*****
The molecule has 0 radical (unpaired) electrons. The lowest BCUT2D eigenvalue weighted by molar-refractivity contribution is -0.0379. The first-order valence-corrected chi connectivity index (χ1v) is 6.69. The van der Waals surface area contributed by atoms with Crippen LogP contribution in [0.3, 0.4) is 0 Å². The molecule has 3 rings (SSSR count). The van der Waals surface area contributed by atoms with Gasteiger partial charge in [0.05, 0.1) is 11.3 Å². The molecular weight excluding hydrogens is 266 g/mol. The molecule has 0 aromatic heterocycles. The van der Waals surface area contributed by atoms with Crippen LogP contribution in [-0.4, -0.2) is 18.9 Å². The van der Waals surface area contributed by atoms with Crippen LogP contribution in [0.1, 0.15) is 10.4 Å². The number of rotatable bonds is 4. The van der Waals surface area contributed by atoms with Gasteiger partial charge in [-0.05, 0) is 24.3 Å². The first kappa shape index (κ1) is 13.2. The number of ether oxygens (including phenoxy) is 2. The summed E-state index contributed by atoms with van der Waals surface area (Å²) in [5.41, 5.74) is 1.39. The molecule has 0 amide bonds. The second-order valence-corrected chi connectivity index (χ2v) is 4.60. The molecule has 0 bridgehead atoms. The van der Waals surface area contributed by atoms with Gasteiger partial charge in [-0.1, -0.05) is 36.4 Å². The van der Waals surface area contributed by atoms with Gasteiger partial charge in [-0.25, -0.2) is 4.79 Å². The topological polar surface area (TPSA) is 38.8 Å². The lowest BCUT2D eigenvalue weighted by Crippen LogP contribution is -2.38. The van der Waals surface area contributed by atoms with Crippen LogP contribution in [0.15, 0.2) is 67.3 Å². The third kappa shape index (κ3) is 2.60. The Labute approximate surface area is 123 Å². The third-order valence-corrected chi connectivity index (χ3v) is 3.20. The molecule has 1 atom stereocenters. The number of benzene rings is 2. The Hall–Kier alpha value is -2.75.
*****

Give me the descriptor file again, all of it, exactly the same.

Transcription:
The molecule has 0 radical (unpaired) electrons. The lowest BCUT2D eigenvalue weighted by molar-refractivity contribution is -0.0379. The first-order valence-corrected chi connectivity index (χ1v) is 6.69. The van der Waals surface area contributed by atoms with Crippen LogP contribution in [0.3, 0.4) is 0 Å². The molecule has 3 rings (SSSR count). The van der Waals surface area contributed by atoms with Gasteiger partial charge in [0.05, 0.1) is 11.3 Å². The molecular weight excluding hydrogens is 266 g/mol. The molecule has 0 aromatic heterocycles. The van der Waals surface area contributed by atoms with Crippen LogP contribution in [-0.4, -0.2) is 18.9 Å². The van der Waals surface area contributed by atoms with Crippen LogP contribution in [0.1, 0.15) is 10.4 Å². The number of rotatable bonds is 4. The van der Waals surface area contributed by atoms with Gasteiger partial charge in [-0.05, 0) is 24.3 Å². The first kappa shape index (κ1) is 13.2. The number of ether oxygens (including phenoxy) is 2. The summed E-state index contributed by atoms with van der Waals surface area (Å²) in [5.41, 5.74) is 1.39. The molecule has 0 amide bonds. The second-order valence-corrected chi connectivity index (χ2v) is 4.60. The molecule has 0 bridgehead atoms. The van der Waals surface area contributed by atoms with Gasteiger partial charge in [-0.1, -0.05) is 36.4 Å². The van der Waals surface area contributed by atoms with Gasteiger partial charge in [-0.25, -0.2) is 4.79 Å². The topological polar surface area (TPSA) is 38.8 Å². The lowest BCUT2D eigenvalue weighted by Crippen LogP contribution is -2.38. The van der Waals surface area contributed by atoms with Crippen LogP contribution in [0.15, 0.2) is 67.3 Å². The third kappa shape index (κ3) is 2.60. The Labute approximate surface area is 123 Å². The third-order valence-corrected chi connectivity index (χ3v) is 3.20. The molecule has 1 atom stereocenters. The number of benzene rings is 2. The Hall–Kier alpha value is -2.75.